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Employment Tribunal Fees

Employment Handshake

The Supreme Court’s judgment on Employment Tribunal (ET) fees has been widely reported in the legal and mainstream press and has been described variously as momentous, terrific, ground-breaking and the most important employment law case of [our] lifetime. In 2013 the Government introduced legislation requiring those who wanted to bring a claim in the ET… Read the rest of this post (No Comments)

Working Time

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The Employment Appeal Tribunal (EAT) recently handed down their decision as to the correct approach to be taken when considering pay for those who ‘sleep in’ as part of their working duties – for example carers who sleep at their client’s houses so as to be on call throughout the night. Workers in the hospitality… Read the rest of this post (No Comments)

Status – What’s in a name? Part 2….

Employment Handshake

In July 2016 we wrote about the importance of determining a person’s correct employment status by referencing an Employment Tribunal claim that was being pursued by a number of Uber drivers. The decision of the London Central Employment Tribunal hearing  was handed down on Friday 28 October 2016 and has been widely reported in the mainstream… Read the rest of this post (No Comments)

Status – what’s in a name?

status word made from vintage wooden letterpress type isolated on white

With Uber currently defending themselves in Employment Tribunal and Hermes the subject of unfavourable media attention, questions of status in the workplace are prevalent but what are the issues in these cases, how might they effect you (especially in Brighton where a company’s need for staff can be seasonal) and what should you do about… Read the rest of this post (No Comments)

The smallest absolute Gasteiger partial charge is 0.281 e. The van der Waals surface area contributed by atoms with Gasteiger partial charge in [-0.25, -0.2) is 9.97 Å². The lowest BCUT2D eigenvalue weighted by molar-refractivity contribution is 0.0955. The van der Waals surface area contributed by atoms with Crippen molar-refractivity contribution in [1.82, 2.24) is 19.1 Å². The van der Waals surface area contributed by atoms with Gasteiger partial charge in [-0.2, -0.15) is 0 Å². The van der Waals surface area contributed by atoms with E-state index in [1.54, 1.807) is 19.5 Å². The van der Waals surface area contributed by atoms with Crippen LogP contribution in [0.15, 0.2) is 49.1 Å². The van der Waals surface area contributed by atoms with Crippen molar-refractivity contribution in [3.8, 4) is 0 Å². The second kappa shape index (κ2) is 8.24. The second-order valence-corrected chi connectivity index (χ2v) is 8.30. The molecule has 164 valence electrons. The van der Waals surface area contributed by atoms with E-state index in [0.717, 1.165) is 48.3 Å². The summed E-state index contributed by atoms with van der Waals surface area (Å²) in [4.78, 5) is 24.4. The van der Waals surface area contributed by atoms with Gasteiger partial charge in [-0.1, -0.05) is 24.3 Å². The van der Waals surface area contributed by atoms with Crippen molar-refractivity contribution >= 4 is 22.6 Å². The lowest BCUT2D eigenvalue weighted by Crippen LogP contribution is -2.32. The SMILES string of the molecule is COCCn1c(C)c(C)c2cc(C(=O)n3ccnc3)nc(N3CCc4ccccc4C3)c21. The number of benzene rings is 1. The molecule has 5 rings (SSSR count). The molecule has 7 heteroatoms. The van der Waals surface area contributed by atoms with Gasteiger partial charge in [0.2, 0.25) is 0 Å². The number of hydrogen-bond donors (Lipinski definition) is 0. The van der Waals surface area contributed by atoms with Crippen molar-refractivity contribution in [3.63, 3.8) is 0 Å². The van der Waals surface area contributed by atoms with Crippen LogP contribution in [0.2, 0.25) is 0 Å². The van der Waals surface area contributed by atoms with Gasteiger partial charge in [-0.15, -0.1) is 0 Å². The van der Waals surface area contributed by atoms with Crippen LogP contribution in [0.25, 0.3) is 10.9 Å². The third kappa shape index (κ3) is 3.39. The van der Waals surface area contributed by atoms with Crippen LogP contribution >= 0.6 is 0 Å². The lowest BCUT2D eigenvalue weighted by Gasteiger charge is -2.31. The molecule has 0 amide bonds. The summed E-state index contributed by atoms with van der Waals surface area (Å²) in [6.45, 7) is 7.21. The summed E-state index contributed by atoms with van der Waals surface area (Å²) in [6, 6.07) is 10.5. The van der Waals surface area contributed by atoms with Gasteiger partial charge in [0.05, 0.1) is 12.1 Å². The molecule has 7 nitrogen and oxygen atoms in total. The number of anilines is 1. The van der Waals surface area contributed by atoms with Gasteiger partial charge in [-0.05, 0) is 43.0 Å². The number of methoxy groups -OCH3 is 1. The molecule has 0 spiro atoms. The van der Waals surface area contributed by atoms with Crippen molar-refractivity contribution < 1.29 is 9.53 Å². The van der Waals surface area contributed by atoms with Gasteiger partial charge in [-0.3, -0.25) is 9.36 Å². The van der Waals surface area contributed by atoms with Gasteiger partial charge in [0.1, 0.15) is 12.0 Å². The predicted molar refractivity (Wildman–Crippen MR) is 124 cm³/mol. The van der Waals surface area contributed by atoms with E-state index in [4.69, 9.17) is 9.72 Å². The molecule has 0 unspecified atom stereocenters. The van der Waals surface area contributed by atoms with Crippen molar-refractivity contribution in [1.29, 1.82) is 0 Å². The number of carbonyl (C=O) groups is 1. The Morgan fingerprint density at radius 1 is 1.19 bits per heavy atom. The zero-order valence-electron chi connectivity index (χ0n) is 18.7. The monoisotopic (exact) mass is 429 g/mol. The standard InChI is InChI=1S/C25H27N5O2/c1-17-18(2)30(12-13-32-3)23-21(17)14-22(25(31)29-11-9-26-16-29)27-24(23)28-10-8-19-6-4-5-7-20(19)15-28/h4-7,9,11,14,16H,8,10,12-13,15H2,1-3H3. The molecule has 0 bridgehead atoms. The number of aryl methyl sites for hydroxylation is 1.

Bored beyond work?

Bored at work

News that an employee in France is suing his employer for boring him out of his job may cause initial amusement but how seriously should an employer treat complaints from staff that changes to their duties mean they no longer have anything (or anything interesting) to do? Mr Desnard has accused his employer of ‘putting… Read the rest of this post (No Comments)

New rates in employment law

Employment tribunal

The Government has announced that where employment ends on or after 6 April 2015 the maximum amount that can be ordered as a compensatory award to claimants who bring successful unfair dismissal claims will rise to £78,335 (from £76,574). Remember though that if a claimant’s annual salary is less that £78,335 then the maximum a… Read the rest of this post (No Comments)

New this October – changes to employment law

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While the extended spell of warm weather appears to have delayed the Autumn the scheduled changes in employment law for October 1 will arrive on time. The Government likes to introduce employment law changes twice in the year, April and October, though this has not always proved possible. The changes this Autumn are not extensive… Read the rest of this post (1 Comment)

Early Conciliation, a misnomer?

Early conciliation

Early conciliation (EC) is a procedure carried out by ACAS – an independent and impartial organisation that does not side with either party involved in an employment dispute. Its aim is to help parties involved reach suitable resolutions. ACAS stands for the Advisory, Conciliation and Arbitration Service – a Crown non-departmental public body of the… Read the rest of this post (No Comments)

Early update on early conciliation

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Since 6 May 2014, early conciliation has been a compulsory requirement for all workplace disputes heading to the employment tribunal. The stated aim of early conciliation is to try and resolve the dispute quickly and cost effectively, finding a solution that is acceptable to both parties. Anyone proposing to make an employment tribunal claim will… Read the rest of this post (No Comments)

What impact has the introduction of fees in the Employment Tribunal had?

Employment tribunal

According to the recently issued statistics that compared the period October to December 2012 with October to December 2013 the impact of fees has been huge.  The headline figure showed that there had been a 79% decrease of claims. The introduction of fees on 29th July 2013 was intended to discourage speculative claims but these… Read the rest of this post (No Comments)